FIG. 5 is a sectional side view of the movable locking member taken as on the line 5--5 of FIG. 4 showing the inclined slot therein;
FIG. 6 is an enlarged fragmentary sectional side view of serrated top and bottom surfaces of the bar showing the edges of the movable locking member in engagement therewith.
Referring now to the drawing, wherein similar reference characters designate corresponding elements, a locking device 10 is illustrated in FIG. 1 with its fixed end member 12 projecting upwardly at one end of a flat, elongated, substantially rigid but slightly flexible bar 16 and a movable locking member 14 slidably mounted adjacent the opposite free end of bar 16. An electric cord 18 connected to a power tool or the like terminating with a standard plug 20 is joined to an extension cord 22 having a socket 24 into which the conventional prongs (not shown) of the plug 20 are inserted thus providing an electrical contact between the two cords.
As shown in FIGS. 1 and 2, a portion of the top and bottom surfaces of bar 16 is serrated transversely. The serrations 26 extend over a portion of bar 16 adapted to provide a gripping contact with locking member 14. The remaining portion of the top and bottom surfaces of bar 16 may be smooth inasmuch as no binding engagement with the locking member 14 is required in that portions of bar 16. Optionally, only one surface of bar 16, preferably the top surface, may be serrated providing a somewhat lesser but still satisfactory gripping contact between the locking member 14 and bar 16. The upright member 12, as illustrated in more detail in FIG. 3, is firmly secured at its base to bar 16 at one end thereof. The end member 12 extends perpendicularly to bar 16 and forms an integral unit therewith. The upper portion of end member 12 is shaped into flared, bifurcated rigid but somewhat resilient shoulders 30, the curved inner walls 32 of which form a spacing distance providing a spring-like entry for electric cord 18 into opening 34. The spring-like action of the cooperative inner walls 32 of shoulders 30 is obtained by having the distance between inner walls 32 slightly smaller than the diameter of the insulated electric cord 18 to be inserted, such distance being nevertheless sufficient for a snappy passage of cord 18 by pushing it by hand therethrough into opening 34. The inner walls 32 are curved in downward direction first inwardly then outwardly in the mid-portion of the end member 12 thus forming an enlarged opening 34 adapted to accomodate snugly a standard size insulated electric cord 18 therein. For example, a 1/4 of an inch diameter opening is usually suitable for a two-wire insulated cords, while a 5/16 of an inch diameter opening is satisfactory for a 3-wire cord.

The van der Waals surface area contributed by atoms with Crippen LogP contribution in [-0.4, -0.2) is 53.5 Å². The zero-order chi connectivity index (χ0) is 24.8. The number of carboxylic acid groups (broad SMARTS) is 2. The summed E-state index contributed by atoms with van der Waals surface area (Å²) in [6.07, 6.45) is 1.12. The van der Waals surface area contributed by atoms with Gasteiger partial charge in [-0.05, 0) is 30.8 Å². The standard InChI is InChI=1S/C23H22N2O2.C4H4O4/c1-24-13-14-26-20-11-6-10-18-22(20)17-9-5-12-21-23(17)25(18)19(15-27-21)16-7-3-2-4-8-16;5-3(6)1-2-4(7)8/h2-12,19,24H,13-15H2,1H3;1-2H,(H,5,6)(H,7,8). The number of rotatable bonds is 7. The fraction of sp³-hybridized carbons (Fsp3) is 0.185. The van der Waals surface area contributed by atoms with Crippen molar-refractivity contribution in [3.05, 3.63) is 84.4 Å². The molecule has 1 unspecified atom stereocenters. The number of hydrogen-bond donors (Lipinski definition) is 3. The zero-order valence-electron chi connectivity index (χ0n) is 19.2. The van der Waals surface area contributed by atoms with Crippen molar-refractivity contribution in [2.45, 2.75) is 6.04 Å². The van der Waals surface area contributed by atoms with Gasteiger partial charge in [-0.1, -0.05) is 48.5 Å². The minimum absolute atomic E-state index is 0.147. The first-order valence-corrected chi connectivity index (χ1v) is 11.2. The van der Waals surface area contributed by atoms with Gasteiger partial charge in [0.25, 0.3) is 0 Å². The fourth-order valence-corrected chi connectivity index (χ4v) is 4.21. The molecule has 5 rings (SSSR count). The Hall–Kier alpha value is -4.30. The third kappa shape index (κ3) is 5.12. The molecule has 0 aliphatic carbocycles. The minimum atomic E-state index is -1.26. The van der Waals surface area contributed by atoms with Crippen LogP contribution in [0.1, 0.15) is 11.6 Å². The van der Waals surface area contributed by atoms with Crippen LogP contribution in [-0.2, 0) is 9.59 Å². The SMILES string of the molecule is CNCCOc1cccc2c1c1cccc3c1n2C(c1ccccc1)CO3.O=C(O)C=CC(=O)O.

The movable locking member 14 shown in detail in FIGS. 4 and 5 has shoulders 36 with curved inner walls 38 and opening 40 of substantially the same configuration as those of end member 12. However, its lower portion includes a transverse slot 42 for slidable reception of bar 16, the slot 42 being slightly inclined inwardly in the direction of the free end member 12 at an acute angle of between about 5 and 15 degrees with respect to the top surface of horizontally disposed bar 16, preferably at an angle of between about 8 and 12 degrees.